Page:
Let’s continue unpacking the skin check. In my last post, I explained why they’re so important. (In a nutshell, everyone’s at risk of skin cancer. But it’s almost always curable when it’s caught early.) Below, I’ll outline what to look for during a self-skin check, which you should be doing at least once a month.
Establish a baseline
At the risk of oversimplifying this, the most important part of a skin check is picking up on any changes. Is that sunspot on your right shoulder new, or has it always been there? Is the mole on your left thigh bigger than you remember it?
To do this, you need to become familiar with every inch of your body. If you’ve never done this before, establish a baseline. In other words, make note of the size and location of all the moles and spots you can see so that you’ll have a comparison for each subsequent skin check.
What’s the deal with moles?
A mole, in and of itself, is not cause for concern. We’re all born with them, and they all come out around age 30. But sun exposure or sunburns can cause a mole to mutate and go from being benign to atypical, and sometimes even progress to melanoma.
If you notice a mole growing or changing shape, bring it to a dermatologist’s attention. Even if it’s subtle. Also ask yourself: Is the mole itchy? Inflamed? Kind of pink? Those are all warning signs, as well.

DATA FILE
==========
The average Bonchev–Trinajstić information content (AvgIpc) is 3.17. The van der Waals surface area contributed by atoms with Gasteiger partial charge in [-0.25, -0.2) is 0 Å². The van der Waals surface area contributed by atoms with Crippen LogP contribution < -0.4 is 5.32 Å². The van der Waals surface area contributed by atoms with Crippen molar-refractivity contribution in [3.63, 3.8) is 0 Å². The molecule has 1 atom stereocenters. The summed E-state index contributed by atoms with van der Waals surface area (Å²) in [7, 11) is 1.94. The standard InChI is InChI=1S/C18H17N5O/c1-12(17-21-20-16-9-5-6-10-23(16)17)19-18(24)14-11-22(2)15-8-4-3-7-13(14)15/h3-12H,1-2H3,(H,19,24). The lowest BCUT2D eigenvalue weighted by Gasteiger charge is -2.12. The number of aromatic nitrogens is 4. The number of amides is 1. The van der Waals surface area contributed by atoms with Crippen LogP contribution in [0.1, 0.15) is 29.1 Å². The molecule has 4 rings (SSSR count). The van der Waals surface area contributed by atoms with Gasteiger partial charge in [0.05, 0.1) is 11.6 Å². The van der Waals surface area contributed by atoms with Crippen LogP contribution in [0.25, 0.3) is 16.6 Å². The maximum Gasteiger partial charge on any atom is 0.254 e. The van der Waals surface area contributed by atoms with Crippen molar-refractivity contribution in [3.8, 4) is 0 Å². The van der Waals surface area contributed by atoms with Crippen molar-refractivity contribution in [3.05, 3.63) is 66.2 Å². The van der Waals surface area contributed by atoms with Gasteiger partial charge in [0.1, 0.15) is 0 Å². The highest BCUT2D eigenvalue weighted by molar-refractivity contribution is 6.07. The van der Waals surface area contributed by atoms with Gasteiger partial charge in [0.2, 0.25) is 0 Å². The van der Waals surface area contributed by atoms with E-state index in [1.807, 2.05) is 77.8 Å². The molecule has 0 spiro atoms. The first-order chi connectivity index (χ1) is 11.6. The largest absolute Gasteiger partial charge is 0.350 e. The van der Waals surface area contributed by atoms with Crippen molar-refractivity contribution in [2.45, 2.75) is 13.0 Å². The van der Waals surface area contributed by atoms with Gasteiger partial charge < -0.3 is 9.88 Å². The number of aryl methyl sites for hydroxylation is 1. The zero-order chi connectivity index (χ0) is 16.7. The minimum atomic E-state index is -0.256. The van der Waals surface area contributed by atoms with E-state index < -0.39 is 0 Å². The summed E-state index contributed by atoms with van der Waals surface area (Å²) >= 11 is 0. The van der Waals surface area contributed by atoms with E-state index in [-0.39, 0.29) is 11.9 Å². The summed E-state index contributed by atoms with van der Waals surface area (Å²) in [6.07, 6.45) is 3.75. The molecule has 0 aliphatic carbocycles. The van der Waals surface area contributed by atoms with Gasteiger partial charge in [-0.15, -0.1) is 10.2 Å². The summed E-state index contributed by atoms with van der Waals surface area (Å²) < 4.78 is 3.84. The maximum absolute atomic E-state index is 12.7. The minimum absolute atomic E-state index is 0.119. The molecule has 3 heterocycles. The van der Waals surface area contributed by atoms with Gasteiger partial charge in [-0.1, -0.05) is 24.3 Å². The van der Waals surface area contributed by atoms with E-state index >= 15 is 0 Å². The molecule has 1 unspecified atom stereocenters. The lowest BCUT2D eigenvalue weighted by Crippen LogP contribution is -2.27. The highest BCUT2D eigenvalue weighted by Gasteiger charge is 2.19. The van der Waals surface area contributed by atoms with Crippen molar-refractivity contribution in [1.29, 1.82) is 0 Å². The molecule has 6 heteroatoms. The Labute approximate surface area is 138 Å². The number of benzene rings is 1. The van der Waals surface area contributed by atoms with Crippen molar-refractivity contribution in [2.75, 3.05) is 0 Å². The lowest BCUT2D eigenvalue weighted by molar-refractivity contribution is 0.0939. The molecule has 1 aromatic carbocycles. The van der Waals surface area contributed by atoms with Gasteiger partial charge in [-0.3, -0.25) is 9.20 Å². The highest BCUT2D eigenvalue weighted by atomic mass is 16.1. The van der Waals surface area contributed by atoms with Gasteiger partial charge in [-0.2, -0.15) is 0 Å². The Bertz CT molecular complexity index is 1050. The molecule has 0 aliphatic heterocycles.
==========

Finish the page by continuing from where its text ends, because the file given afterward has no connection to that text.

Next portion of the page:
If you’re over 30 and a new mole suddenly appears, that’s worth mentioning, too. It’s thought that two-thirds of melanoma comes from a mole that wasn’t there previously.
There’s also something called the “ugly duckling rule.” That means, if you have a lot of moles, and one looks distinctly different from the others, that could be cause for concern.
Include even the hard-to-see areas
Your face, ears, neck, arms, and legs get the most exposure to the sun. But about 10% of skin cancers are not caused by the sun, and they can occur almost anywhere, including the soles of your feet, your armpits, and your groin.
For hard-to-see spots, like your back and scalp, ask a loved one for help or take a photo with your phone. The latter method has the added benefit of enabling you to document your skin checks, body part by body part, which will make you less reliant on your memory.
As important as it is to note changes of any kind, don’t gloss over a sore that continues to itch, scab, or bleed. You might have dismissed it as merely an annoying pimple. However, if it hasn’t healed within three weeks, it could be a sign of skin cancer.
How to spot melanoma
Finally, for melanoma, specifically, there’s the A-B-C-D-E acronym to help recognize warning signs.
- “A” stands for asymmetrical. Does the mole or spot have an irregular shape with two parts that look very different?
- “B” stands for border. Is the border irregular or jagged?
- “C” is for color. Is the color uneven?
- “D” is for diameter. Is the mole or spot larger than the size of a pea?
- “E” is for evolving. Has the mole or spot changed during the past few weeks or months?
It’s a lot to remember, I know. But the more familiar you become with your various spots and moles, the easier it’ll be to home in something suspicious.